Home Economy News China vows to ‘transform’ economy, targets stable growth of around 5%

China vows to ‘transform’ economy, targets stable growth of around 5%


© Reuters. Security personnel stand guard, on the day of the opening session of the Chinese People’s Political Consultative Conference (CPPCC), outside the Great Hall of the People, in Beijing, China March 4, 2024. REUTERS/Tingshu Wang

By Antoni Slodkowski, Andrew Hayley and Jing Xu

BEIJING (Reuters) -Chinese Premier Li Qiang announced an ambitious 2024 economic growth target of around 5% on Tuesday, promising steps to transform the country’s development model and defuse risks fuelled by bankrupt property developers and indebted cities.

Delivering his maiden work report at the annual meeting of the National People’s Congress, China’s rubber-stamp parliament, Li also flagged higher defence spending, while hardening the rhetoric on Taiwan.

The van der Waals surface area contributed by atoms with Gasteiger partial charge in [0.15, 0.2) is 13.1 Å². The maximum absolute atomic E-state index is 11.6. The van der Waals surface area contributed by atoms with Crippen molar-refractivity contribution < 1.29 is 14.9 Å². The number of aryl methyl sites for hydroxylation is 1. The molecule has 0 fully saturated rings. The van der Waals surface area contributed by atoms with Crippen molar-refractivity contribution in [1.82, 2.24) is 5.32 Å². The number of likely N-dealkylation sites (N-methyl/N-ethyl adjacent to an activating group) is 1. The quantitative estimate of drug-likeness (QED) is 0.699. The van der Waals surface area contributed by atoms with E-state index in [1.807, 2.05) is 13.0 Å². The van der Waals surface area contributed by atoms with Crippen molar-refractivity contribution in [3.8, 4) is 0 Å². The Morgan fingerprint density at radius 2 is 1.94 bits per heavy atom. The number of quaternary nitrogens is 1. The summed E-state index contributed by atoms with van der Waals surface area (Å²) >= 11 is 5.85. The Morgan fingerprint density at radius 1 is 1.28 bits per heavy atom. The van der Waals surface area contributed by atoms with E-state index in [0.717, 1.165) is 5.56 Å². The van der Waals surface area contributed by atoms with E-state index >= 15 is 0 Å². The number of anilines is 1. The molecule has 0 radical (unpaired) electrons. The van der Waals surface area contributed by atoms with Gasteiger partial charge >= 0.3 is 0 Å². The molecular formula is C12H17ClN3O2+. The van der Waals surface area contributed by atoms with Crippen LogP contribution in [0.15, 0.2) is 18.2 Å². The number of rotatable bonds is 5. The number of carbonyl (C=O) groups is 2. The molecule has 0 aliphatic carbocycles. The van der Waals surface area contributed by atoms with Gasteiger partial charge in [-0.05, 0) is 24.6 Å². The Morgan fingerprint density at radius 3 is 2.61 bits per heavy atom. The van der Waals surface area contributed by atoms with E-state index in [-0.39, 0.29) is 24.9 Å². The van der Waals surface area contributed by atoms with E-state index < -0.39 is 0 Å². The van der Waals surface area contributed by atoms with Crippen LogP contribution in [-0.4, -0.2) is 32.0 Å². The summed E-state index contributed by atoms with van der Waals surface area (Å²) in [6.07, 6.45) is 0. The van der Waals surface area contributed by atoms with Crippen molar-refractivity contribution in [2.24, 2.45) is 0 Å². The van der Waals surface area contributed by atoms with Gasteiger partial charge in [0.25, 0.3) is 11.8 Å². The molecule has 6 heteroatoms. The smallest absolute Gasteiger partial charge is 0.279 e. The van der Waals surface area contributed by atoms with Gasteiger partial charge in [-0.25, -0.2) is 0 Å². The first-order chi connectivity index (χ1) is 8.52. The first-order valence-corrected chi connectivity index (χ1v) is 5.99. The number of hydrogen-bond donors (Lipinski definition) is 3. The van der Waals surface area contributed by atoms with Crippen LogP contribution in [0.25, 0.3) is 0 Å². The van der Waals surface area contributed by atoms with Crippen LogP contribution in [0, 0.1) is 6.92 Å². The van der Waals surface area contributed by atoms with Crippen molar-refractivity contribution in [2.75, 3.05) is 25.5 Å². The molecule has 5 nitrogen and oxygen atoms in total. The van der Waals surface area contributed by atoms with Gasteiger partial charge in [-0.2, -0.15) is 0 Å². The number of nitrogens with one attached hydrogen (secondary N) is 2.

In setting a growth target similar to last year, which will be harder to reach as a post-COVID recovery is losing steam, Beijing signals it is prioritising growth over any reforms even a Li pledged bold new policies, analysts said.

“It’s more difficult to achieve 5% this year than last year because the base number has become higher, indicating that the top leaders are committed to supporting economic growth,” said Tao Chuan, chief macro analyst at Soochow Securities.

Last year’s patchy, uneven growth laid bare China’s deep structural imbalances, from weak household consumption to increasingly lower returns on investment, prompting calls for a new growth model.

China started the year with a stock market rout and deflation at levels unseen since the global financial crisis of 2008-09. The property crisis and local government debt woes persisted, increasing pressure on China’s leaders to come up with new economic policies.

With awe at China’s economic miracle fading rapidly, some economists have drawn comparisons with Japan’s lost decades of stagnation in the 1990s, calling for pro-market reforms and measures to boost consumer incomes.